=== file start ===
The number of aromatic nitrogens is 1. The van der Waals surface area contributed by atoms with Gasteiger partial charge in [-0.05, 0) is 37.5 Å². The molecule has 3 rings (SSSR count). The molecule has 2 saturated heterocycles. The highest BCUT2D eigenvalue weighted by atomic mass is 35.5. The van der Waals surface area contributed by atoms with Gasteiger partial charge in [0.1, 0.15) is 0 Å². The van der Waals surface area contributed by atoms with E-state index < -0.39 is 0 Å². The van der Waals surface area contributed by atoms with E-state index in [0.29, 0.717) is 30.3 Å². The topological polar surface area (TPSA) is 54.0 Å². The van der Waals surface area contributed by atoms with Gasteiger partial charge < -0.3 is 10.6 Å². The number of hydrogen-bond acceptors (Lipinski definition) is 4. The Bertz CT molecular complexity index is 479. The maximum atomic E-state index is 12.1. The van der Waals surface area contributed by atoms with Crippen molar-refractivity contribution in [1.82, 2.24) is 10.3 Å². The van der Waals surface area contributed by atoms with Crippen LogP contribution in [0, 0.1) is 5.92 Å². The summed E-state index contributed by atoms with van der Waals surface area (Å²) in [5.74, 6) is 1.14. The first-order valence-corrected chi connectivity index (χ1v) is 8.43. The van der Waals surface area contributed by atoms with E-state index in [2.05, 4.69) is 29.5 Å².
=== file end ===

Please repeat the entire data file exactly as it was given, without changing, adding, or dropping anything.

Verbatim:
The number of aromatic nitrogens is 1. The van der Waals surface area contributed by atoms with Gasteiger partial charge in [-0.05, 0) is 37.5 Å². The molecule has 3 rings (SSSR count). The molecule has 2 saturated heterocycles. The highest BCUT2D eigenvalue weighted by atomic mass is 35.5. The van der Waals surface area contributed by atoms with Gasteiger partial charge in [0.1, 0.15) is 0 Å². The van der Waals surface area contributed by atoms with E-state index < -0.39 is 0 Å². The van der Waals surface area contributed by atoms with E-state index in [0.29, 0.717) is 30.3 Å². The topological polar surface area (TPSA) is 54.0 Å². The van der Waals surface area contributed by atoms with Gasteiger partial charge < -0.3 is 10.6 Å². The number of hydrogen-bond acceptors (Lipinski definition) is 4. The Bertz CT molecular complexity index is 479. The maximum atomic E-state index is 12.1. The van der Waals surface area contributed by atoms with Crippen molar-refractivity contribution in [1.82, 2.24) is 10.3 Å². The van der Waals surface area contributed by atoms with Crippen LogP contribution in [0, 0.1) is 5.92 Å². The summed E-state index contributed by atoms with van der Waals surface area (Å²) in [5.74, 6) is 1.14. The first-order valence-corrected chi connectivity index (χ1v) is 8.43. The van der Waals surface area contributed by atoms with E-state index in [2.05, 4.69) is 29.5 Å².